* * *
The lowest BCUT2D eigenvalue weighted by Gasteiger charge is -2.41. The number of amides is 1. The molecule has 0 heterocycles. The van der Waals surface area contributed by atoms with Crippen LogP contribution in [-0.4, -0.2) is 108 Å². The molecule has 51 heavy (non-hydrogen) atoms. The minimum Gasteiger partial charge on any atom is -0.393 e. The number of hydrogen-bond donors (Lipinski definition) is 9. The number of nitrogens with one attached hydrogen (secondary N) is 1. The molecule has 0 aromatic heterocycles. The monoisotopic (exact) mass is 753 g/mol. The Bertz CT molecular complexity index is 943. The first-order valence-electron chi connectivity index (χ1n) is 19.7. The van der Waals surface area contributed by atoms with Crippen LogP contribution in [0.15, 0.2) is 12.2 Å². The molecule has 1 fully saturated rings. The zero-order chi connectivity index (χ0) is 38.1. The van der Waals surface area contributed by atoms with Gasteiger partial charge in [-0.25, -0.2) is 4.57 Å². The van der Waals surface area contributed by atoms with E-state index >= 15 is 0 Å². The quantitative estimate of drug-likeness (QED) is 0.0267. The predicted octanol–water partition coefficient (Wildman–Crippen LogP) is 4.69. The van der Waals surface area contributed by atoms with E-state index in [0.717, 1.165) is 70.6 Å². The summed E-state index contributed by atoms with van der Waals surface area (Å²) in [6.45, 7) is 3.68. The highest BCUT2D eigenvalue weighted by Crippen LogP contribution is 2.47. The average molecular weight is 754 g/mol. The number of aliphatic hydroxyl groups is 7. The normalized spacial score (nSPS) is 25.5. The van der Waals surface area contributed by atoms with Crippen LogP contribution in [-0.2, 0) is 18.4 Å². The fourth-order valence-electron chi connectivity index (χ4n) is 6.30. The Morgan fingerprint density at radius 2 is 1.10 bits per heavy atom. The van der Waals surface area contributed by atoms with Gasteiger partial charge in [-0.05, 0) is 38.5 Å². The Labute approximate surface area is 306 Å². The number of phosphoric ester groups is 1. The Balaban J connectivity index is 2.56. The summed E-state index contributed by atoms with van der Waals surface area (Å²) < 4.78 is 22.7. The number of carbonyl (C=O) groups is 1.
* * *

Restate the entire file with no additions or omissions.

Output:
The lowest BCUT2D eigenvalue weighted by Gasteiger charge is -2.41. The number of amides is 1. The molecule has 0 heterocycles. The van der Waals surface area contributed by atoms with Crippen LogP contribution in [-0.4, -0.2) is 108 Å². The molecule has 51 heavy (non-hydrogen) atoms. The minimum Gasteiger partial charge on any atom is -0.393 e. The number of hydrogen-bond donors (Lipinski definition) is 9. The number of nitrogens with one attached hydrogen (secondary N) is 1. The molecule has 0 aromatic heterocycles. The monoisotopic (exact) mass is 753 g/mol. The Bertz CT molecular complexity index is 943. The first-order valence-electron chi connectivity index (χ1n) is 19.7. The van der Waals surface area contributed by atoms with Crippen LogP contribution in [0.15, 0.2) is 12.2 Å². The molecule has 1 fully saturated rings. The zero-order chi connectivity index (χ0) is 38.1. The van der Waals surface area contributed by atoms with Gasteiger partial charge in [-0.25, -0.2) is 4.57 Å². The van der Waals surface area contributed by atoms with E-state index >= 15 is 0 Å². The quantitative estimate of drug-likeness (QED) is 0.0267. The predicted octanol–water partition coefficient (Wildman–Crippen LogP) is 4.69. The van der Waals surface area contributed by atoms with E-state index in [0.717, 1.165) is 70.6 Å². The summed E-state index contributed by atoms with van der Waals surface area (Å²) in [6.45, 7) is 3.68. The highest BCUT2D eigenvalue weighted by Crippen LogP contribution is 2.47. The average molecular weight is 754 g/mol. The number of aliphatic hydroxyl groups is 7. The normalized spacial score (nSPS) is 25.5. The van der Waals surface area contributed by atoms with Crippen LogP contribution in [-0.2, 0) is 18.4 Å². The fourth-order valence-electron chi connectivity index (χ4n) is 6.30. The Morgan fingerprint density at radius 2 is 1.10 bits per heavy atom. The van der Waals surface area contributed by atoms with Gasteiger partial charge in [-0.05, 0) is 38.5 Å². The Labute approximate surface area is 306 Å². The number of phosphoric ester groups is 1. The Balaban J connectivity index is 2.56. The summed E-state index contributed by atoms with van der Waals surface area (Å²) < 4.78 is 22.7. The number of carbonyl (C=O) groups is 1.